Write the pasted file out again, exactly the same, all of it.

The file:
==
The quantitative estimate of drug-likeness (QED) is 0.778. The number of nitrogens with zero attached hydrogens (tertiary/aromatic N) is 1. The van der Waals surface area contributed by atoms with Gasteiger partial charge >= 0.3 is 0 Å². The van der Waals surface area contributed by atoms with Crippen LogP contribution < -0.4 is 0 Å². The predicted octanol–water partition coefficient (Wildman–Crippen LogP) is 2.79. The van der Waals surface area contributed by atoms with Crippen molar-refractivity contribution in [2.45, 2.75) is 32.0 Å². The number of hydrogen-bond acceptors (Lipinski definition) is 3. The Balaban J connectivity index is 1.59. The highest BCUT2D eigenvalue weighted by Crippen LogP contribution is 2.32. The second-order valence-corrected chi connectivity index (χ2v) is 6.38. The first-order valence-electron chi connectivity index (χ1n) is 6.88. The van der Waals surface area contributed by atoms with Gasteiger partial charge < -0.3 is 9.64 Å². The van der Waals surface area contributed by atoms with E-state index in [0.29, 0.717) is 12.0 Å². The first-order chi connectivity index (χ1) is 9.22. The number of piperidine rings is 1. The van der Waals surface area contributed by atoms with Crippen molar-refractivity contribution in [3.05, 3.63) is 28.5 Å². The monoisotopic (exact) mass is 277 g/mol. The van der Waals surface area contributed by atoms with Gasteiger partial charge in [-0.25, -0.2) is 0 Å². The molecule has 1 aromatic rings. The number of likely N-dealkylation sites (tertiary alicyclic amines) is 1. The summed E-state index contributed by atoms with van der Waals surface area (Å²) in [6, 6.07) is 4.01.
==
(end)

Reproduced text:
The quantitative estimate of drug-likeness (QED) is 0.778. The number of nitrogens with zero attached hydrogens (tertiary/aromatic N) is 1. The van der Waals surface area contributed by atoms with Gasteiger partial charge >= 0.3 is 0 Å². The van der Waals surface area contributed by atoms with Crippen LogP contribution < -0.4 is 0 Å². The predicted octanol–water partition coefficient (Wildman–Crippen LogP) is 2.79. The van der Waals surface area contributed by atoms with Crippen molar-refractivity contribution in [2.45, 2.75) is 32.0 Å². The number of hydrogen-bond acceptors (Lipinski definition) is 3. The Balaban J connectivity index is 1.59. The highest BCUT2D eigenvalue weighted by Crippen LogP contribution is 2.32. The second-order valence-corrected chi connectivity index (χ2v) is 6.38. The first-order valence-electron chi connectivity index (χ1n) is 6.88. The van der Waals surface area contributed by atoms with Gasteiger partial charge < -0.3 is 9.64 Å². The van der Waals surface area contributed by atoms with E-state index in [0.29, 0.717) is 12.0 Å². The first-order chi connectivity index (χ1) is 9.22. The number of piperidine rings is 1. The van der Waals surface area contributed by atoms with Crippen molar-refractivity contribution in [3.05, 3.63) is 28.5 Å². The monoisotopic (exact) mass is 277 g/mol. The van der Waals surface area contributed by atoms with Gasteiger partial charge in [-0.25, -0.2) is 0 Å². The molecule has 1 aromatic rings. The number of likely N-dealkylation sites (tertiary alicyclic amines) is 1. The summed E-state index contributed by atoms with van der Waals surface area (Å²) in [6, 6.07) is 4.01.